I see a lot of this blue stain in 2x stock at the lumberyards.

This nastey little bug is making it's way east and predicted to be in Saskatchewan next year or two. It has devestated millions of trees and caused major cash damage also.

It is predicted that in 4-5 years that all the windfall wood will cause some unprecidented forest fires, that are hard to fight. but might be a blessing in the long term.

I am spalling a nice hunk of maple I got from a tree service. about two feet long 16 inches wide with a couple burls in it. hope to open it up in the fall and see what turns out.

One last observation. I had a nice big Manitoba Maple get blown down it had all sorts of red staining, closer to the base. I had to remove an Elm this spring due to Dutch Elm disease. It to had a lot of red stain, and it seemed to be associated with injury sites.

oldhand's picture

(post #114257, reply #25 of 27)

That is an interesting regional take but this is a somewhat different problem. Here in the south US healthy pines will develop the fungal stain on fresh sawn green boards in warm weather pretty fast. Weyerhauser sized operations deal with it effectively with large scale methods, it's a problem for smaller users. The stain doesn't affect the structural properties but to me is ugly. I hear about consumers who like the denim look but they haven't found me. And hereabouts a standing dead pine is often bug riddled in 6 months, basically ruined for human use. Insect infestations do occur in thick pine stands here but it seems normal enough over time compared to the sad wide spread havoc you describe. We will have a horrific fire potential across much of the state of AR for some years just from the ice storm damage that instigated this post.Not the least of the reason I've tried to salvage these trees.


oldhand's picture

(post #114257, reply #4 of 27)

The fungus takes longer to infect a log than a board, otherwise the process is about the same.


oldusty's picture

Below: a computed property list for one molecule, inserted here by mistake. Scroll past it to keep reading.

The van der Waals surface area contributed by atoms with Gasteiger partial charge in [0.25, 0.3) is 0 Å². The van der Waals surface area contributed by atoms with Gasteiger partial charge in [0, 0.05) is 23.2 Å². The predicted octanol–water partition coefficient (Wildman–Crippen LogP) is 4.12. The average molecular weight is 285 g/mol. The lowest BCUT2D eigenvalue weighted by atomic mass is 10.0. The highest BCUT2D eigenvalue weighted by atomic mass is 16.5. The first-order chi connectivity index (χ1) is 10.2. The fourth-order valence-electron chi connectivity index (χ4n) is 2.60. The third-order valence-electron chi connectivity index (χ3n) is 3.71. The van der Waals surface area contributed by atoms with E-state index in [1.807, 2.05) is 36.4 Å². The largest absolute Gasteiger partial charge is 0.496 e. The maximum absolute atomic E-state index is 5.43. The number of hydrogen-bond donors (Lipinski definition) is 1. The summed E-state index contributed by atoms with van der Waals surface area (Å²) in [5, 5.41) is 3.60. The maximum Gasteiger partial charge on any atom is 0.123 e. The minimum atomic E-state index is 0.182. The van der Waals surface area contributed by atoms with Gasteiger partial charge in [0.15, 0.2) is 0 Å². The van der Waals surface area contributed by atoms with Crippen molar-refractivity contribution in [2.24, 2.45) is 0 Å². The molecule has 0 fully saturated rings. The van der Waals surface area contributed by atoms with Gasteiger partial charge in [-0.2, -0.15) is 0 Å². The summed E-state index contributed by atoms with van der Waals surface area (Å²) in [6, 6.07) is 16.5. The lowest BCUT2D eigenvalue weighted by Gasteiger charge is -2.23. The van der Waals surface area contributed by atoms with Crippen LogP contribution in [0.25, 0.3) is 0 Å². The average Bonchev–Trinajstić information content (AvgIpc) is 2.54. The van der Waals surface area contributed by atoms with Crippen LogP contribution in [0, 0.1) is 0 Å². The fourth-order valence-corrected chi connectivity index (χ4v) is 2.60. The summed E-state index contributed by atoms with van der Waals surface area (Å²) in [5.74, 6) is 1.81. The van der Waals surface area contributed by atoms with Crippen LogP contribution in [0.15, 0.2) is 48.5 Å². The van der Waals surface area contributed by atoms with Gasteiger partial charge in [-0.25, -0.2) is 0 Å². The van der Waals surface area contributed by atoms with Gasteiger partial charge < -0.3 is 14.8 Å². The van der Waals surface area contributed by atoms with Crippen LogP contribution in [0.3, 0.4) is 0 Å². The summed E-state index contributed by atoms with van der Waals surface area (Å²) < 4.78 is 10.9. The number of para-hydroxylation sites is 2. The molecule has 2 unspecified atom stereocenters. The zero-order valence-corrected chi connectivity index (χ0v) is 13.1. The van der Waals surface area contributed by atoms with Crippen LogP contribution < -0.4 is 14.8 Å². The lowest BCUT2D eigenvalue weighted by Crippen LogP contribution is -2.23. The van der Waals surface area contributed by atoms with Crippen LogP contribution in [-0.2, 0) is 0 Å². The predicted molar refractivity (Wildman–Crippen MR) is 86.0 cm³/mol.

(post #114257, reply #5 of 27)


      The species I speak of are Western species Sugar Pine and Ponderosa Pine .

       So what you are experiencing is very different then my own so not sure whats up with that .

         I have used Eastern White Pine but am really unfamiliar with the species you speak of perhaps for those very reasons .

        We used to buy 2,000 lf units of 1 X 6" T & G that was called Blue Wormy Pine for little to  nothing . The holes are caused  by Beetles not really worms .

    These species tend to Blue in the log state when down .

          dusty , from Cherry


oldhand's picture

(post #114257, reply #6 of 27)

I can't say if it is the species or the region that makes the difference, no doubt it's known to science. But I do know here in the humid south it is a problem. Occasionally I see blue stain in SPF framing lumber I assumed was from salvaged logs. It is possible to dry SYP without blue, the big boys do it year round, but it's a struggle for me.


SgianDubh's picture

(post #114257, reply #7 of 27)

Here's some general information on sap staining fungi that may be relevant to this discussion. Slainte.


Microscopic sap staining fungi generally turn light coloured timbers blue or grey, and sometimes other colours such as yellow or red, thus making them less aesthetically attractive to a buyer. This group of fungi prefers gymnosperms, that is, coniferous trees, but they also attack hardwoods. Depending on the end use of the wood the discolouration sometimes results in lower earnings for the seller; the colour is immaterial when used for hidden structural parts in, for example, houses, but it’s less acceptable in visual structures such as fence rails.


Sap stained ‘Redwood’ showing blue, grey and yellow discolouration.